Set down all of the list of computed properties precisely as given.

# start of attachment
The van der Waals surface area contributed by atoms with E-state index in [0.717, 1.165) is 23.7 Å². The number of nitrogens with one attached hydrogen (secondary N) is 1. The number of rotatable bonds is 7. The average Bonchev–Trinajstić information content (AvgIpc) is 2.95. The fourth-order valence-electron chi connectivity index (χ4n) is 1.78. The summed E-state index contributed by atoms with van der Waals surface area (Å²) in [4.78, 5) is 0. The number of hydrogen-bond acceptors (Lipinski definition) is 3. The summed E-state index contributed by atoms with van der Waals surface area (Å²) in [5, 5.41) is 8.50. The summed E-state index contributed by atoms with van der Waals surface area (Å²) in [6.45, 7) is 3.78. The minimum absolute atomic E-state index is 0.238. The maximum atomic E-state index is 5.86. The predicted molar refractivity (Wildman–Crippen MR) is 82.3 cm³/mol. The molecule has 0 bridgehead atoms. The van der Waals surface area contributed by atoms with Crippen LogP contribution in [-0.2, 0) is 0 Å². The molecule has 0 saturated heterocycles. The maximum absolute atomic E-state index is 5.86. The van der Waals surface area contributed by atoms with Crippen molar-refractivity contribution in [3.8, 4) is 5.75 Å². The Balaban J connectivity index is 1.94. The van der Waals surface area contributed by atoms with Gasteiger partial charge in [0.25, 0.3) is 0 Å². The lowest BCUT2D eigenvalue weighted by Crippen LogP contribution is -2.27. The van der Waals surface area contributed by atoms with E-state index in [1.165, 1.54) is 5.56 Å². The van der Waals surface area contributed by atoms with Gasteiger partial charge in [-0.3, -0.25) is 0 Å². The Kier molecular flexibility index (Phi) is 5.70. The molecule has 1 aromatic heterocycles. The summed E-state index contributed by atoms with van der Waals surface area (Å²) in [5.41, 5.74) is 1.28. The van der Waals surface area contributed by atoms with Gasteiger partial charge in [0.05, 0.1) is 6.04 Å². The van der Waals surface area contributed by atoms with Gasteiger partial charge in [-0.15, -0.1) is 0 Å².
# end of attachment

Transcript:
The van der Waals surface area contributed by atoms with E-state index in [0.717, 1.165) is 23.7 Å². The number of nitrogens with one attached hydrogen (secondary N) is 1. The number of rotatable bonds is 7. The average Bonchev–Trinajstić information content (AvgIpc) is 2.95. The fourth-order valence-electron chi connectivity index (χ4n) is 1.78. The summed E-state index contributed by atoms with van der Waals surface area (Å²) in [4.78, 5) is 0. The number of hydrogen-bond acceptors (Lipinski definition) is 3. The summed E-state index contributed by atoms with van der Waals surface area (Å²) in [5, 5.41) is 8.50. The summed E-state index contributed by atoms with van der Waals surface area (Å²) in [6.45, 7) is 3.78. The minimum absolute atomic E-state index is 0.238. The maximum atomic E-state index is 5.86. The predicted molar refractivity (Wildman–Crippen MR) is 82.3 cm³/mol. The molecule has 0 bridgehead atoms. The van der Waals surface area contributed by atoms with Crippen LogP contribution in [-0.2, 0) is 0 Å². The molecule has 0 saturated heterocycles. The maximum absolute atomic E-state index is 5.86. The van der Waals surface area contributed by atoms with Crippen molar-refractivity contribution in [3.8, 4) is 5.75 Å². The Balaban J connectivity index is 1.94. The van der Waals surface area contributed by atoms with Gasteiger partial charge in [0.25, 0.3) is 0 Å². The lowest BCUT2D eigenvalue weighted by Crippen LogP contribution is -2.27. The van der Waals surface area contributed by atoms with E-state index in [1.165, 1.54) is 5.56 Å². The van der Waals surface area contributed by atoms with Gasteiger partial charge in [-0.3, -0.25) is 0 Å². The Kier molecular flexibility index (Phi) is 5.70. The molecule has 1 aromatic heterocycles. The summed E-state index contributed by atoms with van der Waals surface area (Å²) in [5.41, 5.74) is 1.28. The van der Waals surface area contributed by atoms with Gasteiger partial charge in [0.05, 0.1) is 6.04 Å². The van der Waals surface area contributed by atoms with Gasteiger partial charge in [-0.15, -0.1) is 0 Å².